A woman who had an affair with Missouri governor Eric Greitens says he "coerced" her into sex, according to a state committee report. The bipartisan report, released on Wednesday, details graphic allegations against the governor. Mr Greitens called the investigation a "political witch hunt" and refused to testify to the committee. Missouri attorney general Josh Hawley, a fellow Republican, has joined calls for him to resign. Mr Greitens is separately charged with invasion of privacy and is scheduled to stand trial in May. The governor allegedly tried to blackmail the woman with nude photos of her to prevent word of the affair spreading. He denies the allegation. The report was published in full by the Associated Press, with a warning of graphic content on the front page. It was compiled by the state legislature after a cross-party investigation. In the report, the unnamed woman testifies she had multiple sexual encounters with Mr Greitens in 2015, before his election. Some, she says, were not consensual. She repeats her earlier allegation that, during their first encounter, the governor took a photo of her bound and blindfolded in his basement without her permission and threatened to release it if she ever mentioned his name. The woman then says she felt "coerced" into giving the governor oral sex. As she lay on the floor "uncontrollably crying", the governor allegedly pulled out his penis and put it near her face. "I felt as though that would allow me to leave," she testified. The woman says that after this incident, the governor apologised for his behaviour and deleted the photo. She then entered into a consensual affair with him.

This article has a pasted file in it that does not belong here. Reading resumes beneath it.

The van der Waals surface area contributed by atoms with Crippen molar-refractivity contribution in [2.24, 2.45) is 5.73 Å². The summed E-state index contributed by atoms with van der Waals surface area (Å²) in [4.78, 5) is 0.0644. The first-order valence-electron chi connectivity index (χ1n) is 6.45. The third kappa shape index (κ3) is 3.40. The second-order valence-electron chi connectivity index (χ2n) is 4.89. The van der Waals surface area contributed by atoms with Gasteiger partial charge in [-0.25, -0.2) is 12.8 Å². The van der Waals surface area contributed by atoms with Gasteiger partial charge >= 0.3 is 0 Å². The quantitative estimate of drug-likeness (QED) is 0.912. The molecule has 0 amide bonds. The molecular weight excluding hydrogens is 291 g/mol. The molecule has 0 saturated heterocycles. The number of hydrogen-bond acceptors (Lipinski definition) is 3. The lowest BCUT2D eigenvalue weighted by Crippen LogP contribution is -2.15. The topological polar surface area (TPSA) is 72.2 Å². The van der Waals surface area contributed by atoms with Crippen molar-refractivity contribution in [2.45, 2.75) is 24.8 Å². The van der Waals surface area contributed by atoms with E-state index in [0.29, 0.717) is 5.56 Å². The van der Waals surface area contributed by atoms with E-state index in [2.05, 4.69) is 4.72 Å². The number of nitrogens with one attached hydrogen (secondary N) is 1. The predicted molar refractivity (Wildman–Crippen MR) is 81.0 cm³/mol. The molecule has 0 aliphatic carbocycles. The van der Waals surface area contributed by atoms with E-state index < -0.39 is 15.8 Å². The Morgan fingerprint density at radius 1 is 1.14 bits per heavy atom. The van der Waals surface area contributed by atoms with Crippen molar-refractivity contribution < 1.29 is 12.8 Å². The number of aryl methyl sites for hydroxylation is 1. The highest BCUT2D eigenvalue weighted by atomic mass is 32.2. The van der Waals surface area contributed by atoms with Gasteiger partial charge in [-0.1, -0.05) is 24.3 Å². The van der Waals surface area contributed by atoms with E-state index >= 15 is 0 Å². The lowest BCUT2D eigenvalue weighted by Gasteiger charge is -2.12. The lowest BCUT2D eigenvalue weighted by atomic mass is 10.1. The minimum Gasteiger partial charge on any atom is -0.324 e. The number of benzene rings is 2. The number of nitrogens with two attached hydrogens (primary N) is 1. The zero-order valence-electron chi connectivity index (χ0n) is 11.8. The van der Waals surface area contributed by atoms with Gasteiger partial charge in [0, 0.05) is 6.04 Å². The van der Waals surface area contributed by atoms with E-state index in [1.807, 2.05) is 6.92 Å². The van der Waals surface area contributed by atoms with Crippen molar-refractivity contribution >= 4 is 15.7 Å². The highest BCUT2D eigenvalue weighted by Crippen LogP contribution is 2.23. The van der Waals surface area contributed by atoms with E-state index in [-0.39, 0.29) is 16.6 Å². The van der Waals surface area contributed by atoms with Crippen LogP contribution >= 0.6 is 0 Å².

4-12-18 Kevin Spacey: LA prosecutors consider sexual assault charge